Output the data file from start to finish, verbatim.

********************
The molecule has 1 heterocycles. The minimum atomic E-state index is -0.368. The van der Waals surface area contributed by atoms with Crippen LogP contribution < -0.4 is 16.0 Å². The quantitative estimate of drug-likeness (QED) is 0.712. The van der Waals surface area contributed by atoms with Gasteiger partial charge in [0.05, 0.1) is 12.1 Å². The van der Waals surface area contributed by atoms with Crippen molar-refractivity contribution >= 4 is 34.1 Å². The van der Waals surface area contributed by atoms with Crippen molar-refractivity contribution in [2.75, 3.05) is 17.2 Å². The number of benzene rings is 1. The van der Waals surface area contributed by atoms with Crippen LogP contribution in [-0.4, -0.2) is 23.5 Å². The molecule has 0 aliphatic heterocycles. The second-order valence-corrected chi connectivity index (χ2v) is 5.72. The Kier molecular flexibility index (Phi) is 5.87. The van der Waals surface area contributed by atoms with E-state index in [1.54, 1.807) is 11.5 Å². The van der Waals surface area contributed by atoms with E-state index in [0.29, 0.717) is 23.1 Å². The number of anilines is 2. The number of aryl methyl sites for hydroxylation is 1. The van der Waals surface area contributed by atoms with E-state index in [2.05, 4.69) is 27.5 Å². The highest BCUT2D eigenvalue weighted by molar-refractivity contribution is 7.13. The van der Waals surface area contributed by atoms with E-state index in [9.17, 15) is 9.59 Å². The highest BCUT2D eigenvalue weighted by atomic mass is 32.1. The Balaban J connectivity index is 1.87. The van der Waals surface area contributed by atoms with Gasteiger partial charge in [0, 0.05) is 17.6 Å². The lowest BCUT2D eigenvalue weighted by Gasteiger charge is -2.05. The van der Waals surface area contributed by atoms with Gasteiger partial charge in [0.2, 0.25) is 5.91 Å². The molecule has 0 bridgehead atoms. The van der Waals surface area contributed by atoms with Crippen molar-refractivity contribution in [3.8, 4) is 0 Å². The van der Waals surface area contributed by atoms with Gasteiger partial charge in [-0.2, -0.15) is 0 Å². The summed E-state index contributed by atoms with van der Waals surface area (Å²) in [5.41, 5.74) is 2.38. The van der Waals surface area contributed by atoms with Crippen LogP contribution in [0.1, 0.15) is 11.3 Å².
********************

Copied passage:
The molecule has 1 heterocycles. The minimum atomic E-state index is -0.368. The van der Waals surface area contributed by atoms with Crippen LogP contribution < -0.4 is 16.0 Å². The quantitative estimate of drug-likeness (QED) is 0.712. The van der Waals surface area contributed by atoms with Gasteiger partial charge in [0.05, 0.1) is 12.1 Å². The van der Waals surface area contributed by atoms with Crippen molar-refractivity contribution >= 4 is 34.1 Å². The van der Waals surface area contributed by atoms with Crippen molar-refractivity contribution in [2.75, 3.05) is 17.2 Å². The number of benzene rings is 1. The van der Waals surface area contributed by atoms with Crippen LogP contribution in [-0.4, -0.2) is 23.5 Å². The molecule has 0 aliphatic heterocycles. The second-order valence-corrected chi connectivity index (χ2v) is 5.72. The Kier molecular flexibility index (Phi) is 5.87. The van der Waals surface area contributed by atoms with E-state index in [1.54, 1.807) is 11.5 Å². The van der Waals surface area contributed by atoms with E-state index in [0.29, 0.717) is 23.1 Å². The number of anilines is 2. The number of aryl methyl sites for hydroxylation is 1. The van der Waals surface area contributed by atoms with E-state index in [2.05, 4.69) is 27.5 Å². The highest BCUT2D eigenvalue weighted by molar-refractivity contribution is 7.13. The van der Waals surface area contributed by atoms with E-state index in [9.17, 15) is 9.59 Å². The highest BCUT2D eigenvalue weighted by atomic mass is 32.1. The Balaban J connectivity index is 1.87. The van der Waals surface area contributed by atoms with Gasteiger partial charge in [0, 0.05) is 17.6 Å². The lowest BCUT2D eigenvalue weighted by Gasteiger charge is -2.05. The van der Waals surface area contributed by atoms with Gasteiger partial charge in [0.2, 0.25) is 5.91 Å². The molecule has 0 bridgehead atoms. The van der Waals surface area contributed by atoms with Crippen molar-refractivity contribution in [3.8, 4) is 0 Å². The van der Waals surface area contributed by atoms with Gasteiger partial charge in [-0.2, -0.15) is 0 Å². The summed E-state index contributed by atoms with van der Waals surface area (Å²) in [5.41, 5.74) is 2.38. The van der Waals surface area contributed by atoms with Crippen LogP contribution in [0.1, 0.15) is 11.3 Å².